In our previous post "Collaborating with UBC Engineers" we outlined three problems that would benefit from the type of specialized knowledge that engineering and applied science students were developing. The first involved improvements to a bellmaker's kiln, while the second and third involved small scale textile processes which presently produce a disconcerting level of toxic waste.
We joined the students for their poster presentation and were deeply encouraged by their optimism. This was the second time we had met them. During our first meeting we outlined the problems with video and photographs and answered their questions. In neither meeting did we get the feeling that these problems were unsolvable. From the student's perspective it seemed that at least one and possibly many solutions existed, it was just a matter of finding them.
Often the students were thrown a curve ball by the projects they were working on. A student specializing in structural or electrical engineering suddenly had to know all about chemical processes right down to the street price of a certain substance in Bengal, India. That's a steep learning path. The students had only four weeks between our presentation of the problems and their presentation of some solutions.
Another aspect of the solutions was the modesty of the working budget and the requirement that solutions needed to be maintained without specialist knowledge, parts, or skills. Materials that were close at hand were preferable. These restrictions were offset by some of India's natural resources. Solar power is abundant making distillation schemes attractive methods of treating some of the toxic effluents. Human labour is also plentiful and so construction costs are reasonable. Moreover, the general attitude embraces recycling and people would rather treat the effluent to recover a substance that could be sold than allow it to run away.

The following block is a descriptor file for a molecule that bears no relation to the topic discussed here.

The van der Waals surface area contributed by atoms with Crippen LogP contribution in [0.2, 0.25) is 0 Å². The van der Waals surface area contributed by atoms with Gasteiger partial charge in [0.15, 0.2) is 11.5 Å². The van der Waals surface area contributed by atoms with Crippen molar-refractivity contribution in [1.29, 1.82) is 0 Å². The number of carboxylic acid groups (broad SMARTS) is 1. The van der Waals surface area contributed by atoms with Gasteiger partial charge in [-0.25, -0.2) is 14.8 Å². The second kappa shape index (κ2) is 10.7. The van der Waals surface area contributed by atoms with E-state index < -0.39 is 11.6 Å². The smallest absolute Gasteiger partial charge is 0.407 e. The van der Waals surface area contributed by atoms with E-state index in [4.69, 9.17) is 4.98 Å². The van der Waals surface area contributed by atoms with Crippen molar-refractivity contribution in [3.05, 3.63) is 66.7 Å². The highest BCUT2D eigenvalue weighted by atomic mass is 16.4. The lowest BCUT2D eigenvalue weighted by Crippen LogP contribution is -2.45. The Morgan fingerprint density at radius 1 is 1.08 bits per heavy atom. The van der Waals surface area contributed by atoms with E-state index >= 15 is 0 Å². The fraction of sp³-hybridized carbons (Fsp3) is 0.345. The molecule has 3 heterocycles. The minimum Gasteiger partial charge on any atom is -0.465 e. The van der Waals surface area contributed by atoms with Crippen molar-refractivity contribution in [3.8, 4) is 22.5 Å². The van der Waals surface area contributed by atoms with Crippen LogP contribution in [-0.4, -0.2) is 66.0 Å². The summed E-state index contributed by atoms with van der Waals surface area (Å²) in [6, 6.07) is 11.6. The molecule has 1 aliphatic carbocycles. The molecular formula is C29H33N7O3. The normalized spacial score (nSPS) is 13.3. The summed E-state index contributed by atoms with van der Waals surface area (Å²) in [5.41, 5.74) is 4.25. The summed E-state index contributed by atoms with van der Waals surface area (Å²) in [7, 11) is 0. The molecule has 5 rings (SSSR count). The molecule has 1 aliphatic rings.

All of the poster presentations were impressive. We had two main reactions as we toured the room and the students explained their approach to us. 1) How did you think of that? 2) Let's take this to India right away and try it out!
Here are some of the students standing before their poster presentation.
L to R: Youliang Mitchell Cheong, Maryam Kashi, Shasha Wang worked on the problem of toxic waste from chemical dyes used in Sanganer, India. They proposed an ingenious distillation set-up.
L to R: Julie Laws, J. Van, and Gleb Ganeline presented a solution to the problem of bleachworks on the banks of rivers in Bengal, India.
L to R: Jaskaranjit Singh, (Charllotte Kwon or the Maiwa Foundation) Harshul Srivastava, and Tony Lei presented kiln improvements and heating options using biogas for the bellmakers. This group made a long distance call and talked to KMVS director Punkaj Shah to get additional, on the ground information about the bellmakers and their community.
In one of our next posts we will introduce you to the people behind the course and give some background on how it got started and where it is going.
Comments are welcome.